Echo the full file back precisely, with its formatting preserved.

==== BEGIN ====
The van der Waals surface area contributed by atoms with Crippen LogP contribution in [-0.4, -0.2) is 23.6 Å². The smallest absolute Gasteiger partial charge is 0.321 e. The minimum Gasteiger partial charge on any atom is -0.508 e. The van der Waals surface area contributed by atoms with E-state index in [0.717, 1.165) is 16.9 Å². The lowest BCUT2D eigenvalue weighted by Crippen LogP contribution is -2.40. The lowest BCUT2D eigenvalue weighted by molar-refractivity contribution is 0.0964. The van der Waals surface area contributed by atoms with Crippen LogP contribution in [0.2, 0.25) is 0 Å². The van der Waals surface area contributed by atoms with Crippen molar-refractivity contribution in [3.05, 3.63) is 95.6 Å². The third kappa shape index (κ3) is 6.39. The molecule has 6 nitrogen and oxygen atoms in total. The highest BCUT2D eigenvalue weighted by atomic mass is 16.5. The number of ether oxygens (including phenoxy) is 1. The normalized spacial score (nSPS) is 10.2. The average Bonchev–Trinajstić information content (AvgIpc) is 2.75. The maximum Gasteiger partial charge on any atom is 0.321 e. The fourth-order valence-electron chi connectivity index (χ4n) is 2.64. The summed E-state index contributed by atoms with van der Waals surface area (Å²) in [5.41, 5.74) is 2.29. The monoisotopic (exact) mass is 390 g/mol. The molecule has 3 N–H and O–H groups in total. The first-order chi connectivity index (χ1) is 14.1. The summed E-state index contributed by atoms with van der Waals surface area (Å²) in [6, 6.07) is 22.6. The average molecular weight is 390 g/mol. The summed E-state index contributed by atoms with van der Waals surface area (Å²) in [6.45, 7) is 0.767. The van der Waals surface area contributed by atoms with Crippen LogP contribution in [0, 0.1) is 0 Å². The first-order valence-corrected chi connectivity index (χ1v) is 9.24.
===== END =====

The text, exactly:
The van der Waals surface area contributed by atoms with Crippen LogP contribution in [-0.4, -0.2) is 23.6 Å². The smallest absolute Gasteiger partial charge is 0.321 e. The minimum Gasteiger partial charge on any atom is -0.508 e. The van der Waals surface area contributed by atoms with E-state index in [0.717, 1.165) is 16.9 Å². The lowest BCUT2D eigenvalue weighted by Crippen LogP contribution is -2.40. The lowest BCUT2D eigenvalue weighted by molar-refractivity contribution is 0.0964. The van der Waals surface area contributed by atoms with Crippen LogP contribution in [0.2, 0.25) is 0 Å². The van der Waals surface area contributed by atoms with Crippen molar-refractivity contribution in [3.05, 3.63) is 95.6 Å². The third kappa shape index (κ3) is 6.39. The molecule has 6 nitrogen and oxygen atoms in total. The highest BCUT2D eigenvalue weighted by atomic mass is 16.5. The number of ether oxygens (including phenoxy) is 1. The normalized spacial score (nSPS) is 10.2. The average Bonchev–Trinajstić information content (AvgIpc) is 2.75. The maximum Gasteiger partial charge on any atom is 0.321 e. The fourth-order valence-electron chi connectivity index (χ4n) is 2.64. The summed E-state index contributed by atoms with van der Waals surface area (Å²) in [5.41, 5.74) is 2.29. The monoisotopic (exact) mass is 390 g/mol. The molecule has 3 N–H and O–H groups in total. The first-order chi connectivity index (χ1) is 14.1. The summed E-state index contributed by atoms with van der Waals surface area (Å²) in [6, 6.07) is 22.6. The average molecular weight is 390 g/mol. The summed E-state index contributed by atoms with van der Waals surface area (Å²) in [6.45, 7) is 0.767. The van der Waals surface area contributed by atoms with Crippen LogP contribution in [0, 0.1) is 0 Å². The first-order valence-corrected chi connectivity index (χ1v) is 9.24.